U.S. Customs and Border Protection personnel along with DoD personnel secure the San Ysidro Port of Entry against attempts to illegally enter the United States from Mexico.

U.S. Customs and Border Protection personnel along with DoD personnel secure the San Ysidro Port of Entry against attempts to illegally enter the United States from Mexico. Mani Albrecht / U.S. Customs and Border Protection file photo

The Homeland Security Department Would See a Staffing Surge Under a New Bipartisan Bill

The measure would address longstanding shortages at U.S. ports of entry.

A new bipartisan measure would require the Homeland Security Department to increase its hiring, seeking to reverse years of understaffing at U.S. ports of entry. 

The Securing America’s Ports of Entry Act would require Customs and Border Protection to hire at least 600 additional officers per year until the agency meets its staffing goals. The agency has for years decried its high vacancy rate, with the Obama administration saying it was short thousands of necessary staff at U.S. ports. The Trump administration focused on hiring at other parts of DHS, which largely went unfunded and unfilled.

The bill would also authorize hiring for more support staff, which lawmakers said would allow law enforcement to focus on their jobs. It would provide better infrastructure and equipment to protect officers who inspect international goods and are potentially exposed to dangerous drugs and toxins.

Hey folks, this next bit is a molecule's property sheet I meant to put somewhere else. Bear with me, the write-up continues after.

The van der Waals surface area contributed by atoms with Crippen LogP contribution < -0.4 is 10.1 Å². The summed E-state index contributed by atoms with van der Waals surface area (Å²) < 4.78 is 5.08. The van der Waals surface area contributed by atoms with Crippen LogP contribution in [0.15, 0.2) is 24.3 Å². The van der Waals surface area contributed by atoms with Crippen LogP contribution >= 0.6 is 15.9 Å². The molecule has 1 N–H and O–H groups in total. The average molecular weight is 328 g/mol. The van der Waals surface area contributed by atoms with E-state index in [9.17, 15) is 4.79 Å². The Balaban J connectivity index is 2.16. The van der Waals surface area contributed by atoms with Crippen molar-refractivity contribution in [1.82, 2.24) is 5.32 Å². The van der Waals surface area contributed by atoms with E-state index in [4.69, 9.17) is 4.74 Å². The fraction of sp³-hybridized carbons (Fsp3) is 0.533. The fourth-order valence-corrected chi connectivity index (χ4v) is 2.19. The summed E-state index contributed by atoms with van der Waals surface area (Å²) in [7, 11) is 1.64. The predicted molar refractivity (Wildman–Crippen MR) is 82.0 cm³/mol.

Staffing shortages “threaten CBP’s ability to facilitate safe and lawful trade and travel across our borders,” said Sen. Gary Peters, D-Mich., who chairs the Senate Homeland Security and Governmental Affairs Committee and introduced the bill. “We must ensure these dedicated officers, who have served on the frontlines throughout the pandemic, have the support they need to perform critical functions, like detecting and preventing illegal drugs from reaching our communities.”  

Eventually, Congress—while still ignoring Trump’s requests to dramatically boost hiring at the Border Patrol and Immigration and Customs Enforcement—provided funding to increase staffing at CBP’s Office of Field Operations. CBP still has a shortage of nearly 1,000 officers, according to agency data, and that number would double if traffic gets back to pre-pandemic levels.  

Sen. John Cornyn, R-Texas, said the measure would prevent CBP from reallocating resources and pulling employees from their normal duties. DHS has regularly deployed staff away from their normal posts to confront various migrant surges at the border. 

“When CBP officers are pulled off their posts, we run the risk of legitimate trade and travel grinding to a halt,” Cornyn said. “This bill aims to address the ongoing crisis at the border while protecting the flow of trade through our ports.”

The measure won support from unions representing both CBP officers and Border Patrol personnel. 

“There is an alarming shortage of CBP officers at our nation’s ports of entry, putting an added strain on an already overextended law enforcement workforce,” said Hector Garza, National Vice President of the National Border Patrol Council. “This bill represents a bipartisan, commonsense first step towards addressing the staffing crisis at the agency and ensuring that our ports of entry have trained personnel needed to secure our borders.”

Tony Reardon, president of the National Treasury Employees Union, has for years called on Congress to provide more staffing resources at CBP. 

“It is clear that our ports of entry are understaffed and employees have stepped up to keep operations moving,” Reardon said. “Now that international trade and travel are recovering, Congress needs to increase their ranks.”

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